Earlier in the week, the regime warned against joint US-South Korean military exercises due next week, threatening to tear up the 1953 Armistice agreement that ended the Korean War. It declared that, as of next Monday, its armed forces would be free to “take military actions for self-defence against any target any moment.” The North Korean military will also hold its exercises next week.

This reckless posturing by the Stalinist regime is a rather desperate attempt to push for an accommodation with US imperialism. While issuing military threats, North Korean leader Kim Jong-un has engaged in clumsy, diplomatic moves to hint that he might be open to talks with the US. The latest involved a high-profile visit by former American basketball star Dennis Rodman to Pyongyang.

The Obama administration, however, has made clear that it will engage in talks only on US terms—that North Korea abandon all nuclear and missile projects before any consideration is given to ending the American-led diplomatic and economic blockade. US officials have simply dismissed the threat of a North Korean attack on American soil.

South Korea issued strident warnings. Army general Kim Yong-hyun declared: “We have all the preparations for strong and decisive punishment, not only against the source of the aggression and its support forces, but also the commanding element.”

With no prospect of negotiations with North Korea on the horizon, the situation on the Korean Peninsula remains extremely tense. This suits the Obama administration, which is engaged in a comprehensive diplomatic and strategic effort—its “pivot to Asia”—aimed at putting pressure on China and undermining its influence.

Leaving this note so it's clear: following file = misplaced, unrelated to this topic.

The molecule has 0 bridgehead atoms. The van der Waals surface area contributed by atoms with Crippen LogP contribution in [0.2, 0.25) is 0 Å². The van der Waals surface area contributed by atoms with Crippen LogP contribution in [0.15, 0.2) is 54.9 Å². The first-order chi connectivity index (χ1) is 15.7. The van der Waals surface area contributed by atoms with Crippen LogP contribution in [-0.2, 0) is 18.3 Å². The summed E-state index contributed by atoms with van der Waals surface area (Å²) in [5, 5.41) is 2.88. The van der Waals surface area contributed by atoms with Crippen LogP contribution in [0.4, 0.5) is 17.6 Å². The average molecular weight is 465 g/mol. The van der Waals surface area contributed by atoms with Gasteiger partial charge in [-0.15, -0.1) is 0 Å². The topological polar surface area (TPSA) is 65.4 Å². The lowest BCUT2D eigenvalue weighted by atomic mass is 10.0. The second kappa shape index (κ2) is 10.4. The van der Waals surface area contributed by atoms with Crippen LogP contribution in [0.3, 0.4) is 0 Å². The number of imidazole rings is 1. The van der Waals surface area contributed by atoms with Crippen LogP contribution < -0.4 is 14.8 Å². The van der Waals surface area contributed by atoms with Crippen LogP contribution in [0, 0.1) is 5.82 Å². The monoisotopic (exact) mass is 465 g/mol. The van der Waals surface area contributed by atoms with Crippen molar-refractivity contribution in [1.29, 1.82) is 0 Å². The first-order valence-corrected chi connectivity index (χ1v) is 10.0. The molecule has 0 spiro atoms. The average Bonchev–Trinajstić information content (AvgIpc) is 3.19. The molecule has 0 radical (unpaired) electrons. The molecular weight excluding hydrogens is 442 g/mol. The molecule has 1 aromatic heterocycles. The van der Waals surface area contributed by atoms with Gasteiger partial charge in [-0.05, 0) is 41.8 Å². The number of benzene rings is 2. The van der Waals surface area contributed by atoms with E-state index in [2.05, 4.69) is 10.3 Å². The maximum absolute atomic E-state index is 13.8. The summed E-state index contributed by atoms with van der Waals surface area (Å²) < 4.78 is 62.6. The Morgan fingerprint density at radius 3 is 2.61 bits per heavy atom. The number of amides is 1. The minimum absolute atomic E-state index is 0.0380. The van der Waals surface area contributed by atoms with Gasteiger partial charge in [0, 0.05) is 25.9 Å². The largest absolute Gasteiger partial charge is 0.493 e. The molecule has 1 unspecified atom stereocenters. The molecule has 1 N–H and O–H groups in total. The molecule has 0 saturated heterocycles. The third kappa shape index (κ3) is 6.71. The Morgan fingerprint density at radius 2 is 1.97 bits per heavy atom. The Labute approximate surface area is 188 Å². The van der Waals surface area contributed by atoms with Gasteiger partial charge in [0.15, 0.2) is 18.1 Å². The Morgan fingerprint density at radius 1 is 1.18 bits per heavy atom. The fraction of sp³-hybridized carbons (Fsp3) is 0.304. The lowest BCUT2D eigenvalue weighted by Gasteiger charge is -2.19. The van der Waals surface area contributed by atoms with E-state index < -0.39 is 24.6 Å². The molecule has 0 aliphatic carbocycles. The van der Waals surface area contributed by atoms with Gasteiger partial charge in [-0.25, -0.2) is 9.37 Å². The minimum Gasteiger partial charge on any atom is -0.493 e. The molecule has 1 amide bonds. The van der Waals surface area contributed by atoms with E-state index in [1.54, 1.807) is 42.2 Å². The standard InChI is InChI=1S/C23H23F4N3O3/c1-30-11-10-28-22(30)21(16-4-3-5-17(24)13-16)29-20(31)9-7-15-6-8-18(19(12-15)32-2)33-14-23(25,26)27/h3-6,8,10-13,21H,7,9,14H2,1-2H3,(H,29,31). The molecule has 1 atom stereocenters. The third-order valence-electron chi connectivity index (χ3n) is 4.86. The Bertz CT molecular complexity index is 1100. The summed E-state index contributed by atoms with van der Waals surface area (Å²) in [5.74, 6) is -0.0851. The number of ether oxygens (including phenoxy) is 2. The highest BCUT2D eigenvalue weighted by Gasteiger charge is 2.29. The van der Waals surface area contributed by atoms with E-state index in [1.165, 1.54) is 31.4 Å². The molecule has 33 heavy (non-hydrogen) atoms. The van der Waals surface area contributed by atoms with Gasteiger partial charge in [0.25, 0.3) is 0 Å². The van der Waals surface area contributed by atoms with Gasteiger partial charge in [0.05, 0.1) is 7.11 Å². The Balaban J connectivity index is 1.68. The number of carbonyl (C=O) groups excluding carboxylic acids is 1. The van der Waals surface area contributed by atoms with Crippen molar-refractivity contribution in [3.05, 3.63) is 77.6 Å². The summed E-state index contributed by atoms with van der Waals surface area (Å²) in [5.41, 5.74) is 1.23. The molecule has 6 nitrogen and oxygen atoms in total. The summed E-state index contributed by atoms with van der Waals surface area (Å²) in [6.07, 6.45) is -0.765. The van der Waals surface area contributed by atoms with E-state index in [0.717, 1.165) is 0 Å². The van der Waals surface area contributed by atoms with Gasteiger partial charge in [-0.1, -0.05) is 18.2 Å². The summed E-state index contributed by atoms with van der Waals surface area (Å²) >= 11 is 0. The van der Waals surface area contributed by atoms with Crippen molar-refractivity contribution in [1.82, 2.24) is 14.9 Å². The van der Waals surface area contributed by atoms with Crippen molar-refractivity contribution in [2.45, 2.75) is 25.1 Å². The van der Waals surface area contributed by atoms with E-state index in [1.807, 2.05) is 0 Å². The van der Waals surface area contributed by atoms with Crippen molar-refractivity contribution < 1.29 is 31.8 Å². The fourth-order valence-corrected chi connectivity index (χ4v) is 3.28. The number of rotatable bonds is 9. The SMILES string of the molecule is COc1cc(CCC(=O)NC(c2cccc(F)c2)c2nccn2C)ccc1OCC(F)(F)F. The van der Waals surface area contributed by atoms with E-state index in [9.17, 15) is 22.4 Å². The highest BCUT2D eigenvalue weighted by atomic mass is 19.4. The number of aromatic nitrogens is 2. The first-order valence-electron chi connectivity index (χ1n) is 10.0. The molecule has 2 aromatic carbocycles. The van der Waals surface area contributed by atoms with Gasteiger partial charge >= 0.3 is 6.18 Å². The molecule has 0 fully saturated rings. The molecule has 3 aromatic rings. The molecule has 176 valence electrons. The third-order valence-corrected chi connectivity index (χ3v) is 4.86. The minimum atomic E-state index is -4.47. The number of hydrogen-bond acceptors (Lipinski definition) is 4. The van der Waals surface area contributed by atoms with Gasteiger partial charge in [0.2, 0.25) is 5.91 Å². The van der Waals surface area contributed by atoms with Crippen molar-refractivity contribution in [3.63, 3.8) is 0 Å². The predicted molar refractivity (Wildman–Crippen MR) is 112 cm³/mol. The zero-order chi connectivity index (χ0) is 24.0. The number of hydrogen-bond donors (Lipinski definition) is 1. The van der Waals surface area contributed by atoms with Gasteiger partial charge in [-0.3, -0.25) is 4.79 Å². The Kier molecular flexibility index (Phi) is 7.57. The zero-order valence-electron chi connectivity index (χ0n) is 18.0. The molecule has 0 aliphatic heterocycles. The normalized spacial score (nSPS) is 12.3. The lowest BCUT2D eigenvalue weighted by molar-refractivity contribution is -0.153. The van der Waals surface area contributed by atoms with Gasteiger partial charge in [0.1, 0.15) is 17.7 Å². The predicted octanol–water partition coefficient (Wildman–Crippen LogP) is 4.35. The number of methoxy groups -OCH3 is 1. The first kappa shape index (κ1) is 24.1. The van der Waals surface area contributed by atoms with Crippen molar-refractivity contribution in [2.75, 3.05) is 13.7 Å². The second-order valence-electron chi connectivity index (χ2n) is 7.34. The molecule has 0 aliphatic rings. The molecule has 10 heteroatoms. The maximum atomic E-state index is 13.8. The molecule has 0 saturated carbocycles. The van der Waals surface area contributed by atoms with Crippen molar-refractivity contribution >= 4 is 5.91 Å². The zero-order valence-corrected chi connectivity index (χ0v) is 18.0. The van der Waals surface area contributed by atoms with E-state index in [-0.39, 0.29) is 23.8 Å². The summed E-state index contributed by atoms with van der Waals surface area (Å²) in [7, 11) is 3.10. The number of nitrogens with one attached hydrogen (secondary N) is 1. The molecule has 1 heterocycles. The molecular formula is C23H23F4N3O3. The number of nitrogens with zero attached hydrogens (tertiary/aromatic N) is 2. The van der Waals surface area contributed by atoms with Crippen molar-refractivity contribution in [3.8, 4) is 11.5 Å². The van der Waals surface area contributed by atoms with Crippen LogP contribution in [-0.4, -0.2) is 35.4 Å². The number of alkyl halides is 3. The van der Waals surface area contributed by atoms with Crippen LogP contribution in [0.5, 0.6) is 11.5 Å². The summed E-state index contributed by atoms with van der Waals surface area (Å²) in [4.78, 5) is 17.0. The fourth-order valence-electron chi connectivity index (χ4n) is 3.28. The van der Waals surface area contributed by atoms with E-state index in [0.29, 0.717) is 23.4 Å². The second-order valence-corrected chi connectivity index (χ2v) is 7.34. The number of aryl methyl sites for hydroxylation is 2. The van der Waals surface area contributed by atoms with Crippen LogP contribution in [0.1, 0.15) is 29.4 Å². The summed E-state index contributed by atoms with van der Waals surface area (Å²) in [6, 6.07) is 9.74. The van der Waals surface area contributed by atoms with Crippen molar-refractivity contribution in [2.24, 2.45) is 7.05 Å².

The Beijing regime is caught in a quandary. A collapse of North Korea could send a wave of refugees into northern China and also open up the danger of a pro-US regime being established on China’s border. So Beijing continues limited aid and trade with Pyongyang, using this economic relationship as a political lever against North Korea.

At the same time, China is deeply concerned that North Korea’s nuclear tests provide the pretext for the US to maintain large military bases in South Korea and Japan, and also for its anti-ballistic missile shield, which is not primarily directed against North Korea, but against China. Furthermore, Japan and South Korea could seize on the nuclear tests to announce their own plans to build nuclear weapons.